SPECIAL ENVOY STERN: It is important to the United States, and we are going to be represented by Secretary Clinton. There are many states that are being represented by their leaders and many states that are being represented at a level comparable with the Secretary of State. Our Secretary of State-we have the advantage of having a Secretary of State who is-anybody who is a Secretary of State is a high-level person-but she happens to be somebody who is a world figure in her own right so I think the United States is well represented. And President Obama, along with any number of other leaders, has not been able to come.
QUESTION: Murray Griffin from BNA. I was wondering if you could just explain how this document fits into the high-level segment. Do they just deliberate on this document and possibly amend it, or do they sort of note it and then discuss the related issues?
SPECIAL ENVOY STERN: It's a good question. I believe this document is done. And I believe that that’s the intention of our Brazilian hosts, the Brazilian Presidency of this conference. And I think that's the ordinary course for a conference like this. There is a negotiating process, which gets handled by negotiators. Of course, that process started many months ago and went through various so-called PrepCom sessions, and then finished here today. So I think that the Brazilians have no plan or intention to let the document open up. And I think there is a very good reason for that, which is that everybody has things that they really don’t like in the document in one way or another, and once-I think this is a thread that once you start pulling on it, it unravels quickly. And I don't mean that especially about this process. It's just the way these things go. I mean, I've seen that in other circumstances as well. So, I do not-I think that the leaders are going to come, they are going to all do any number of things. They are going to speak at the plenary and express their views and commitment, and this document will need to be formally agreed to or approved in the high-level segment, presumably Friday. But I do not think there is any intention to open it.
QUESTION: Hi, my name is Fernanda Godoy from O Globo, Rio de Janeiro. I'd like to ask you about your assessment of the leadership exercised by Brazil. Some European countries are criticizing the way that the document was very diluted in its content to be approved this morning. What’s your view on this?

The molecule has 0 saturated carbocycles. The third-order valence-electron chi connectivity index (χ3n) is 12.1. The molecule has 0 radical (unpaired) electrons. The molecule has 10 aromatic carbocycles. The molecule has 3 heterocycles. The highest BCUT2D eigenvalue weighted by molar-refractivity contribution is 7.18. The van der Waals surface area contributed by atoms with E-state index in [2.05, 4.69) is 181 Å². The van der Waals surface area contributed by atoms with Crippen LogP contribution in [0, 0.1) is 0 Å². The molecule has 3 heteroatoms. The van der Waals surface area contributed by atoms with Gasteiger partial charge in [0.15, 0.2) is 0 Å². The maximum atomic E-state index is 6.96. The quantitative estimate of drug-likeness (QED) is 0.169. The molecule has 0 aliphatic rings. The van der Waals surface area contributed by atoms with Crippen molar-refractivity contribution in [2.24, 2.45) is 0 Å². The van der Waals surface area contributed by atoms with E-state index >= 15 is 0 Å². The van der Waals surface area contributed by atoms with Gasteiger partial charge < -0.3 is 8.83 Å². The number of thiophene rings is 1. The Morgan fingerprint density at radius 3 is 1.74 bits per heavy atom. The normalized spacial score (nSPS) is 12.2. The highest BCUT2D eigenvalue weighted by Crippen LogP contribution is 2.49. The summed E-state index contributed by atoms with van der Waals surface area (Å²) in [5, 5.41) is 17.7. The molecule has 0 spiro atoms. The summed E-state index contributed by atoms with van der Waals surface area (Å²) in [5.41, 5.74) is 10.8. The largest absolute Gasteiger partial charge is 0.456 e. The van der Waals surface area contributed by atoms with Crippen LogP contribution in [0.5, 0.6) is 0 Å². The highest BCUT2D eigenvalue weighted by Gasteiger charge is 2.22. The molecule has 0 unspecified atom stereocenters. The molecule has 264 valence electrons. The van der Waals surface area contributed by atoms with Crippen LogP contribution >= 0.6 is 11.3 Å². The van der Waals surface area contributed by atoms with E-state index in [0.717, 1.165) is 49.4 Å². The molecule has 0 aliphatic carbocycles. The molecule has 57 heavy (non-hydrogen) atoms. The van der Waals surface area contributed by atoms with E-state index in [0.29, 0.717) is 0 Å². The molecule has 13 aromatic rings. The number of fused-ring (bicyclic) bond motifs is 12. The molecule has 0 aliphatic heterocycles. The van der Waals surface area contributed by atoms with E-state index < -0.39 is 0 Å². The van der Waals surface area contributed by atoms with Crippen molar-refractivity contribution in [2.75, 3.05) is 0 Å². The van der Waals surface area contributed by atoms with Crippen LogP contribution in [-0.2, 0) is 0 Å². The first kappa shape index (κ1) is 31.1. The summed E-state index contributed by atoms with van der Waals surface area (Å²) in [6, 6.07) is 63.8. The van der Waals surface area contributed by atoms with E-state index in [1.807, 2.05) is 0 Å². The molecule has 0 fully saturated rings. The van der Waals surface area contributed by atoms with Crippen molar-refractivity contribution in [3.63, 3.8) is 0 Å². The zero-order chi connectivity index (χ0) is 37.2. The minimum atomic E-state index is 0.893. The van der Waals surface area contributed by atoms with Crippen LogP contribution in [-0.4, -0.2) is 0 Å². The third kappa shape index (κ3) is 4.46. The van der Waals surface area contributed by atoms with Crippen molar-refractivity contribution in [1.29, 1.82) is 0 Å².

SPECIAL ENVOY STERN: I just didn't hear one thing. What was diluted? I just didn't hear what you said.
QUESTION: The content of the document.
SPECIAL ENVOY STERN: Well, you know, I actually thought that the leadership of the conference was exceptional. And I don't say that because I thought that everything was so great for the United States. I mean, I think this was like any of these big negotiations. You know, I've been involved in any number of them on the climate change side, and they are never easy and people all have-they come at these things quite understandably with different national perspectives, different objectives. That's the way it works. So it's always a compromise. Frankly, it's always difficult to make progress. It just always is. And when you can make some progress, that’s good. And I think we have here. But I think that the-I think that is really, really difficult to manage such an unruly group of players as the world's countries — that's just the way it is — and Minister Patriota and his team, Luis Figueiredo and Andre do Lago and others, were just extraordinarily skillful. I really do. I thought that they did an exceptional job.
QUESTION: Thanks very much, Mr. Stern. Richard Black from the BBC. There is one specific thing I just wanted to ask you about in the document. “We reiterate the need to work collectively to prevent — and I stress the word prevent — further ocean acidification.” You know, as far as I am aware, scientifically there is no way to prevent further ocean acidification other than to turn off carbon dioxide emissions. So I wonder when you'll be doing that.